The Benefits of Scrubbing Wooden Benches
Since deadwood is all the rage in the bonsai world, here’s quite a bit of it. Amazing we could find so much that was nice and straight, right?
Scrubbing benches with a bristle brush removes the buildup of algae and mold, helping to resist the decomposition of the wood. You will likely find the undersides of most wooden benches to be quite fresh looking. There is rarely a need to flip the bench and scrub the other side.
If you look closely, small lumps, clots, and mounds of recently scrubbed off algae cover the boards, soon to be washed off with a hose. Bobby sporting stripes, as usual. His stripy wardrobe has migrated to headgear, too.
And not just algae is removed. When we scrub, minute loose, decomposed wood particles are taken off that otherwise with a hard rain end up attached to the sides of our pots, like spackling. So this aerobic activity has an aesthetic benefit as well. Blasting with some Freddie Mercury or Maria Callas might help to loosen dirt, too. (We didn’t, just a suggestion.)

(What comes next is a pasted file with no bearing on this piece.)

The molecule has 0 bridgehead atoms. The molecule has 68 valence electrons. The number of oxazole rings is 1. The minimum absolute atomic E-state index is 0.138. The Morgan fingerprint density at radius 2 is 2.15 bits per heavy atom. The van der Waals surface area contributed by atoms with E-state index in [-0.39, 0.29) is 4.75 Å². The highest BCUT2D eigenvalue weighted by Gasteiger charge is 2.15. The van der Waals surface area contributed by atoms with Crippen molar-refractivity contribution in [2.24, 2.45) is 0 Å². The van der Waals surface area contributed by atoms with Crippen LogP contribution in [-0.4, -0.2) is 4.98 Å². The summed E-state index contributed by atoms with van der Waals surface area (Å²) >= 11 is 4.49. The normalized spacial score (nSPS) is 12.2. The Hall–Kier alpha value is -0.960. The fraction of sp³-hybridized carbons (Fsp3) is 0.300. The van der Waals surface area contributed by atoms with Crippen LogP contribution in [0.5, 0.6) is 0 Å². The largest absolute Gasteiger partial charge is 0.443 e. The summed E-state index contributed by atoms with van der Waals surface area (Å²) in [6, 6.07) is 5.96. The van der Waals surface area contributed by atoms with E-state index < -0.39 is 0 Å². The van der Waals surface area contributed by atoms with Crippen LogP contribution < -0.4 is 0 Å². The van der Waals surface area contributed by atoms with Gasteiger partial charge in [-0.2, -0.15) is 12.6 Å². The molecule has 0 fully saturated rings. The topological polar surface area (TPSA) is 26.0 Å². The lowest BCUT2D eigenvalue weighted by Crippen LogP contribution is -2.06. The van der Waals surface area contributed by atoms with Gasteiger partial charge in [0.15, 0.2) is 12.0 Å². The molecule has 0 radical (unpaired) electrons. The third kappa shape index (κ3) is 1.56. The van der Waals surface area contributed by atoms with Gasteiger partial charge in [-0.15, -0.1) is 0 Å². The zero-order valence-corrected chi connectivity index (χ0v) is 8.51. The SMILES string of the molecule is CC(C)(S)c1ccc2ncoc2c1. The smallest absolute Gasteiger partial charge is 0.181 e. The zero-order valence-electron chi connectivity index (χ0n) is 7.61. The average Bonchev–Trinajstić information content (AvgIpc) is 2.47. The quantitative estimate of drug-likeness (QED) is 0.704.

Try doing this during a wet week in the late fall or early spring, when trees are in winter quarters and already off the benches. A rain will loosen the organic buildup and make it easier to brush off. Mostly this is mechanical, although some may prefer the addition of Chlorox. Be sure to wash off with a strong hose blast before the scrubbed areas have dried…otherwise, rescrubbing commences. Which might be just another opportunity to play Callas, for some.